The Ricardo Flores Magon Academy charter school can continue operating. Today, the Charter School Institute voted to extend the embattled school's contract for five more years -- with several stipulations. Among them: Find a new leader. The school's founder and most recent principal, Marcos Martinez, resigned along with two others in the wake of several complaints and at least one lawsuit.
The lawsuit alleges that Martinez discriminated against former teacher Claudia Mitchell because though she herself is Latina, she is married to a white man and uses his last name. As explained in our cover story, "A Hard Line," Martinez fired Mitchell after she came down with swine flu, was hospitalized and called in sick.
Other teachers told Westword that the sort of behavior Mitchell describes in her lawsuit was common. Teachers say they were fired for disagreeing with Martinez, for supporting colleagues he didn't like and, in one case, for refusing to change student grades. Parents complained about Martinez, too. Some started a petition calling for his ouster that said the school's discipline was too harsh, that Martinez ignored parents' concerns and that he threatened those who asked too many questions.
Last month, the charter school's board of directors asked Martinez, chess instructor Dominic Martinez and curriculum director Gabriela Guzman to take paid leaves of absence while the board investigated complaints. The board didn't elaborate on what the complaints entailed, only saying that, "In conjunction with the resignation of two RFMA teachers on February 1, the Board became aware of practices at the school that may violate the mission of RFMA and applicable law."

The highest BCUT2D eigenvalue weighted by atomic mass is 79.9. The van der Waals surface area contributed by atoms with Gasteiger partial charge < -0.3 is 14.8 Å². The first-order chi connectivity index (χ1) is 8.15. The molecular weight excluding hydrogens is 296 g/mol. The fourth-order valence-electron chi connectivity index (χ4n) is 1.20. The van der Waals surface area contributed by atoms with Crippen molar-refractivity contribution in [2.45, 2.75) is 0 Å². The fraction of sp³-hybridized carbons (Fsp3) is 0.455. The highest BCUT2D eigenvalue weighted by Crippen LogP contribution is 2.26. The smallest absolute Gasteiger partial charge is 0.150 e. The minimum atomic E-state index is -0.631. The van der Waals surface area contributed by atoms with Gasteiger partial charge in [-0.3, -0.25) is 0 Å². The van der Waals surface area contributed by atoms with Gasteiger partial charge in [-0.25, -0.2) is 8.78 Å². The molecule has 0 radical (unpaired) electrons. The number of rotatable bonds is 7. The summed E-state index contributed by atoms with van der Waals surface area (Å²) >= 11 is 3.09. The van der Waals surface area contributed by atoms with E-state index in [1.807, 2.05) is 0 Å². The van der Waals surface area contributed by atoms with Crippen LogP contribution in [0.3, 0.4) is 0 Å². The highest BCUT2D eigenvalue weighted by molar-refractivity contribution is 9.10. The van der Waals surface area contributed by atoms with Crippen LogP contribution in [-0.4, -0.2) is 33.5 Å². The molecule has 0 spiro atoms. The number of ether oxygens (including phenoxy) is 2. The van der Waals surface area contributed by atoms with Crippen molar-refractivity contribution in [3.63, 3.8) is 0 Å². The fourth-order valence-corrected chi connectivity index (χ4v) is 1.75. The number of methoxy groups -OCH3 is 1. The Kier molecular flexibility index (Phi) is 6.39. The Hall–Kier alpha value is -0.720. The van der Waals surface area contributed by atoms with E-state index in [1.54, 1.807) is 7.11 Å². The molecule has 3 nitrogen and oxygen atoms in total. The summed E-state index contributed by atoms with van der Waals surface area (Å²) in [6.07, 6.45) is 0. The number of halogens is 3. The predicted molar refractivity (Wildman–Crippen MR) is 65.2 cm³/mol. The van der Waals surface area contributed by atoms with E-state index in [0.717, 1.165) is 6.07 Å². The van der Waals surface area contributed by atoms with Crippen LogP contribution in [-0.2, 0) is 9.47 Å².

It wasn't long before Martinez resigned. According to a newspaper called Liberty's Torch in Cheyenne, Wyoming, Martinez is pursuing opening a new school there. The school, it reports, will have many of the same features but a new name: Poder Academy.
Meanwhile, it looks as though Ricardo Flores Magon Academy, which Martinez named for a Mexican anarchist, will continue without him. The nine-member board of the Charter School Institute, which first authorized the school in 2006, voted unanimously today to extend the school's contract. Chairman Wayne Eckerling says the school is in good financial standing, has high test scores and a newly committed board of trustees.
Eckerling was hesitant to comment on whether Martinez's departure played a big role in the contract extension. "The thing that makes me, as a board member, hopeful is that their board has stepped up," he says. "Whether there was a leadership change or not, the board has stepped up. That's what we like to see."
Below, read the Charter School Institute staff's recommendation to renew the school, which includes "milestones" that the institute expects the school to meet. The final contract has yet to be negotiated, but it will likely include most of those stipulations.
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